Secondary outcomes includes maternal and neonatal delivery outcomes extracted from hospital records.
Primary outcome measure
The number of Hyperglycaemia episodes is measured using the self-monitoring of blood glucose (SMBG) pre and post main meals following administration of antenatal dexamethasone at six time points (first 24 hours).
Secondary outcome measures
1. Hyperglycaemia episodes in the second 24 hours after administration of antenatal dexamethasone is measured using self-monitoring of blood glucose (SMBG) pre and post main meals following administration of antenatal dexamethasone at six time points (second 24 hours)
2. Hyperglycaemia episodes in the third 24 hours after administration of antenatal dexamethasone is measured using self-monitoring of blood glucose (SMBG) pre and post main meals following administration of antenatal dexamethasone at six time points (second 24 hours)
3. Need for hypoglycaemic agent (metformin or other) is extracted from hospital records
4. Neonatal outcomes are assessed by reviewing patient and baby notes after delivery including:
4.1. Birth weight
4.2. Umbilical cord arterial pH at birth
4.3. Apgar score at 1st and 5th minute of life/birth
4.4. Special care nursery/neonatal intensive care unit admission during birth admission
5. Maternal outcomes are assessed by reviewing patient’s notes after delivery including:
5.1. Mode of delivery
5.2. Estimated blood loss during delivery
6. Patient satisfaction score with allocated antenatal dexamethasone regimen is measured using a Visual Numerical Rating Scale (scored 0 to 10, higher score greater satisfaction) after the third day of SMBG or just after delivery if this occurs sooner
Overall trial start date
Overall trial end date
Reason abandoned (if study stopped)
Participant inclusion criteria
1. All antenatal cases with mild gestational diabetes mellitus between 24-38 weeks who are planned for antenatal dexamethasone for improvement of neonatal outcome. Gestational diabetes mellitus defined as 75 g oral glucose tolerance test (OGTT) of fasting blood glucose ≥ 5.1 mmol/l or a 2 hours post prandial glucose ≥ 7.8 mmol/l (American Diabetes Association 2016 guidelines). A "mild case of gestational diabetes" is defined as a patient adequately controlled glycaemic status without the for need oral hypoglycaemic agent or insulin.
2. Age more than 18 years old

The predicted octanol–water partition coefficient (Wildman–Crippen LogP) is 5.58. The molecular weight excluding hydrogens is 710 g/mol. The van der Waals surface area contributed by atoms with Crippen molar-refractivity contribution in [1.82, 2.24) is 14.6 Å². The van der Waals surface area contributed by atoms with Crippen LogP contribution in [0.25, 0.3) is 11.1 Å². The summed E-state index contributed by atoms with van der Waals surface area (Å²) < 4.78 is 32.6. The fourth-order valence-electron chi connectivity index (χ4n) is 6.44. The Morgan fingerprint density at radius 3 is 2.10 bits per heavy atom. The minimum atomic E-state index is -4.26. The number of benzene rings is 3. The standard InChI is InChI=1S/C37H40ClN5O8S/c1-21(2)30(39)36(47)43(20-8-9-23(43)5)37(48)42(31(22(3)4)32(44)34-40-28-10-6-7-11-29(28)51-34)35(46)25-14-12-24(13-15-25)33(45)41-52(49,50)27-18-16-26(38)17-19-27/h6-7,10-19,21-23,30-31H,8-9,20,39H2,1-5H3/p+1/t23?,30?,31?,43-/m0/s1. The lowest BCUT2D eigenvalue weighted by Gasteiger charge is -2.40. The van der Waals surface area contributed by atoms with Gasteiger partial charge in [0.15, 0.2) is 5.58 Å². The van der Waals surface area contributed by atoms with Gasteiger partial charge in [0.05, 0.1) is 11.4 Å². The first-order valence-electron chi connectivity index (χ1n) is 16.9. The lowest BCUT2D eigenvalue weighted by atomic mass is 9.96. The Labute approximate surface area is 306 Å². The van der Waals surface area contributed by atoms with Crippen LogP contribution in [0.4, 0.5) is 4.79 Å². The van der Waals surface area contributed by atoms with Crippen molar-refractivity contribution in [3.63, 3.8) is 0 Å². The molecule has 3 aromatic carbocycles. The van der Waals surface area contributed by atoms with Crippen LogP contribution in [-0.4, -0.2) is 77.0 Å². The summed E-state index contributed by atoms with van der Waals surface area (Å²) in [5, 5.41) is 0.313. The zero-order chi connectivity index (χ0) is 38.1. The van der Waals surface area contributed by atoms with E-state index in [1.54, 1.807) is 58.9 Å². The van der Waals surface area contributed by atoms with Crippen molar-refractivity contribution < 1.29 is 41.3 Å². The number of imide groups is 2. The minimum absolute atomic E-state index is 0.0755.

3. Singleton pregnancy
4. Viable pregnancy
Target number of participants
Total final enrolment
Participant exclusion criteria
1. Patients on hypoglycaemic agent or insulin
2. Pre-existing Type 1 or Type 2 diabetes mellitus
3. Baseline capillary blood glucose level more than 11mmol/L (at recruitment)
4. Patients in active labour or likely to deliver within the next 24 hours after administration of antenatal dexamethasone
5. Evidence of chorioamnionitis or other maternal or fetal infection
6. Patients on terbutaline or other beta-mimetic agents
7. Diet restricted in anticipation of imminent Caesarean birth
Recruitment start date
Recruitment end date
Countries of recruitment
Trial participating centre
University Malaya Medical Center
University Malaya Medical Centre Lembah Pantai, 59100 Kuala Lumpur, Malaysia
Department of Obstetrics and Gynaecology, University Malaya
Funding Body Type
Funding Body Subtype
Results and Publications
Publication and dissemination plan
Planned publication in a high-impact peer reviewed journal.Study protocol, statistical analysis plan, other are not available.
IPD sharing statement:
The datasets generated during and/or analysed during the current study are/will be available upon request from Professor Peng Chiong Tan, Department of Obstetrics and Gynaecology Faculty of Medicine
University Malaya firstname.lastname@example.org. Participant level data can be made available 2 years after trial publication subject to ethical board approval.
Intention to publish date
Participant level data
Available on request
Basic results (scientific)